Rob Marshall’s Chicago (2002) is the big screen musical adaptation of Broadway’s stunning smash hit co-written by legendary song and dance man, Bob Fosse and Fred Ebb. More directly, the inspiration for that musical came from a little known non-musical classic starring Ginger Rogers – Roxie Hart (1942); an all together more satisfying adaptation available from Fox Home Entertainment.
Set during the rum-running twenties, Chicago is bawdy, gaudy and relentlessly showy in a rather obvious and distracting way that Baz Luhrmann’s Moulin Rouge (2001) is not. But Chicago really plays more like a pop opera than a traditional musical and that's part of its problem. We get style plus but without so much as a hint of substance. The score tumbles forth, one song upon the next with only the most superficial bits of dialogue to loosely connect the story from one vignette to the next.
All of this would, of course, be quite forgivable if the characters had something meaningful to say in a cinematic way. Regrettably, Dion Beebe's cinematography is all about preserving the play's origins. As such, Chicago isn't so much a movie but a faithful recreation of 'the show' as seen on Broadway. Bill Condon’s screenplay musters up the flashy musical sequences with relative ease. But the numbers are just that - showstoppers shot with a heavy-handed music video-esque approach that leaves everything stage bound.
The plot only superficially follows the real life exploits of two murderesses; Velma Kelly (Catherine Zeta Jones-Douglas) and Roxie Hart (Rene Zellweger). Both are awaiting their fate on death row.Velma is more mercenary; Roxie is a sadist. Velma murdered her husband and her sister because they were having an affair. The revenge – it seems – was sweet. But Roxie assassinated her boyfriend simply because she learned that he had no intention of making her a star…and Roxie needs to be a star. If nothing else, her splashy trial is destined to transform her reputation into notorious celebrity.
Enter Billy Flynn (Richard Gere) a cocky lawyer who promises to make it all go away – but not before he exploits the trial to establish a name and a career for himself. Electrifying musical numbers rock this rather flat narrative; bumping and grinding out something of a haughty good time – particularly Queen Latifa’s prison matron Mama Morton crowing ‘just be good to mama!’
To be certain, Chicago is brash and bold. But the film is like a pony put out to pasture, then repainted after the circus has already left town. It has its’ moments and offers a showcase of star talent performing some fairly impressive routines. Richard Gere’s superbly rendered court room ‘tap dance’ comes immediately to mind. Yet, the songs and dances are unable to sustain the story. The vignettes, though sultry and saucy to the point of distraction, are just that – vignettes, instead of charting a straight line between beginning and final fade out; begging the question – Is this really the Best Picture of 2002?!?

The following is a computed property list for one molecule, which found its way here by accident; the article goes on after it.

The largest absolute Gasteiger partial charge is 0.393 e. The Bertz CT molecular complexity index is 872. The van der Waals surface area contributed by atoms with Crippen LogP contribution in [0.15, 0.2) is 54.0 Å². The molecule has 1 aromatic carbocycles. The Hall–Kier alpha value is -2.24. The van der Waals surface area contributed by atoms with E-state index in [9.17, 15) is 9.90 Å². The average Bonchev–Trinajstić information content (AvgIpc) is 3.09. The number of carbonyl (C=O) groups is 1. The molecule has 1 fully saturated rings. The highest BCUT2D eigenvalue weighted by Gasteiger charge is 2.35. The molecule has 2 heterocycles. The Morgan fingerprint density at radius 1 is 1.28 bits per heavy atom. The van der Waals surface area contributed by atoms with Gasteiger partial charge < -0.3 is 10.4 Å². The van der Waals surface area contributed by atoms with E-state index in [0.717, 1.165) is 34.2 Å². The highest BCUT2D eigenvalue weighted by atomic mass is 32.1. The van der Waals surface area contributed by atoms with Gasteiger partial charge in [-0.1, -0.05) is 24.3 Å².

Buena Vista's Blu-ray release rectifies the shoddy treatment Chicago received on DVD. Grain structure has at last been accurately preserved in 1080p. On the DVD it tended to lock up or look gritty and digitally harsh. But the Blu-ray gives us a dense patina of grain that is quite natural. Colors are well balanced and fully saturated. Flesh tones still look a tad too pinkish and flat for me. But fine detail takes a quantum leap forward, even during the darkly lit scenes. Edge enhancement, that was also a problem on DVD is gone on the Blu-ray.
The audio is 5.1 DTS that is aggressive. When Chicago had its initial release back in 2003 extras were slim pickin's indeed. But in 2005 we were given the 'Razzle Dazzle Edition' and its these extras - most of them anyway - that have found their way to Blu-ray. Director Rob Marshall delivers a rather comprehensive audio commentary. We also get 6 deleted scenes, outtakes and one complete song - 'Class' - cut from the movie before its premiere. There are also 5 rehearsal performances from the voice recording and choreography sessions.
Best extra is the 27 min. 'History of Chicago' that skips through the creation of the Broadway show that actually flopped in 1975 before Bob Fosse gave it a complete overhaul. Four vintage featurettes about the film follow with cast, crew and director Marshall affectionately waxing about their participation on the project. There's also a vintage piece from the Dinah Shore Show featuring Liza Minnelli singing Nowadays. Minnelli stepped into Gwen Verdon's shoes on Broadway after the latter swallowed a feather and developed a throat infection.
I have to say I enjoyed the extras much more than I did the movie which, upon renewed viewing, I still tend to find heavy-handed and fairly dull in spots. The extras raised my appreciation for the material, but not the movie. The Blu-ray is a class act, however, and will surely delight those who love the movie. For that reason, this disc comes highly recommended.
FILM RATING (out of 5 - 5 being the best)